Friday, May 24, 2013

"It's Just a #$%@ing Jack"

Almost exactly three years ago I was standing at a wedding cocktail reception in the middle of a field in Saddlestring, Wyoming.  Despite the locale and the reason for celebration, my head was thousand miles away as I chatted permit with one of the most accomplished anglers you're likely to come across in the U.S., if not the world.   

The first permit this fisherman ever landed had come in Mexico.  He booked his flight without a return ticket and rented a shack on the beach, claiming to anyone that would listen that he wouldn't leave until he landed his first one.  He meant it.  Weeks had gone by and all he had to show for it were cracked and calloused hands, awful tan lines, and higher blood pressure.   Around that point, he came across another fisherman who gave him a few pointers, and put his mission into context. A few days later he came across the same angler, who showed him a few pictures of monster permit he'd caught since their first meeting.  The background was familiar though - it was right in front of the shack he had rented.  His eyes returned to Wyoming - he stared at me and said, "remember, it's just a fucking jack."  

Fast forward to March 2012, and I'm standing on the bow of a panga on my last day of a "tarpon trip." Instead of rolling 'poon in front of the boat, a black sickle-shaped fin snakes through the water.  I cast a few feet in front, wait for the crab to sink to the bottom of the foot-and-a-half deep flat, and began a slow continuous strip.  The fin changes direction ninety degrees and the fish is hot on my fly.  I speed up my strips - faster - still continuous.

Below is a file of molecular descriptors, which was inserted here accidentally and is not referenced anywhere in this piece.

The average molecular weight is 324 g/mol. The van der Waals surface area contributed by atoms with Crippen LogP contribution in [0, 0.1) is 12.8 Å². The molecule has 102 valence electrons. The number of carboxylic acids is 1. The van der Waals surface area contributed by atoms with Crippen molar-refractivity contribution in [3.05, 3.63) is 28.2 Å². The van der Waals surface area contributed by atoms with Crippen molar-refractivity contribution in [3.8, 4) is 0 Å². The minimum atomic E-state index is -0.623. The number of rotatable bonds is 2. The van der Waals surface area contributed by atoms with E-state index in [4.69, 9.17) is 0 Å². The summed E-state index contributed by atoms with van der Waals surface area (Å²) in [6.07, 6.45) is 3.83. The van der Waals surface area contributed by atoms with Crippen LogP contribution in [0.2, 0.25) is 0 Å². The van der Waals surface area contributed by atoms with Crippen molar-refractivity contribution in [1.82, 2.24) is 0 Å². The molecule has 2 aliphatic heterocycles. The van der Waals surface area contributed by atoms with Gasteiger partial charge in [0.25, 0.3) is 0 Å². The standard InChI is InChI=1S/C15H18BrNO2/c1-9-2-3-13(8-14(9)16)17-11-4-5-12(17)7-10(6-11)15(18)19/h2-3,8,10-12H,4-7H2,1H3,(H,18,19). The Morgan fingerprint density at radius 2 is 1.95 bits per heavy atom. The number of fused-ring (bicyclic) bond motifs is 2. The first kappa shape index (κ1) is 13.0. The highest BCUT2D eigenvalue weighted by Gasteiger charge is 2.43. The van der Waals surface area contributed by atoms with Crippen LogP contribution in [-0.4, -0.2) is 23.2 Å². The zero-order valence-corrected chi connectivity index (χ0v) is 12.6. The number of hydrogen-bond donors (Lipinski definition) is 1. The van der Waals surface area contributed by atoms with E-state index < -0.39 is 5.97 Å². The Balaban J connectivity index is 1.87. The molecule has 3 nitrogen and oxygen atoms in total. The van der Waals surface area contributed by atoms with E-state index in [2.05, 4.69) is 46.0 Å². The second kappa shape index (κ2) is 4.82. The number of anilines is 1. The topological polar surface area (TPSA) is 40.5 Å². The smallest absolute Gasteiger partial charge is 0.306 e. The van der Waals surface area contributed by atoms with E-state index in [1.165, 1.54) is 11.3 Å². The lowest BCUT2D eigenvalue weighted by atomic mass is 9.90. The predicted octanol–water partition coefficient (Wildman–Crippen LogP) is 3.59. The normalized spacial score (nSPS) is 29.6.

Forty feet later he's still on it, but I'm running out of line.  The permit is still noncommittal, but still hot on the chase.  I feel the perfection loop pop in through my tip-top - and then it happens.  The permit surges forward, opens it's mouth, flares it's gills, and my crab is gone in an instant.  The fish tears off to the right, ripping fly line as it goes.  I swing the rod over to my left, and apply pressure.  Ten seconds later the line separates with a sickening pop.  I check the rod to see where it broke, and it dawns on me that I busted the fish off.  Who the fuck does that with a permit.  The disbelief and disappointment was gut-wrenching, and it stayed with me for fourteen months.

Fast forward to today - adjacent flat, same fly, and the same damn rod.  Sickle-shaped fin knifing from right to left - sixty feet, fish is at two o'clock.  Lone permit cruising past at a pretty good clip.  The only words I can think of are "remember, it's just a fucking jack."

Two false casts, led him by about eight  feet, he stays on course - lucky, stripped the crab right past his face as he finned by.  Fish makes a ninety degree turn. He's on it.  Tips up - tail breaks the surface.  Steady strip set, and he's on.  Ten minutes later and I wrap my hand around the bony wrist of his tail.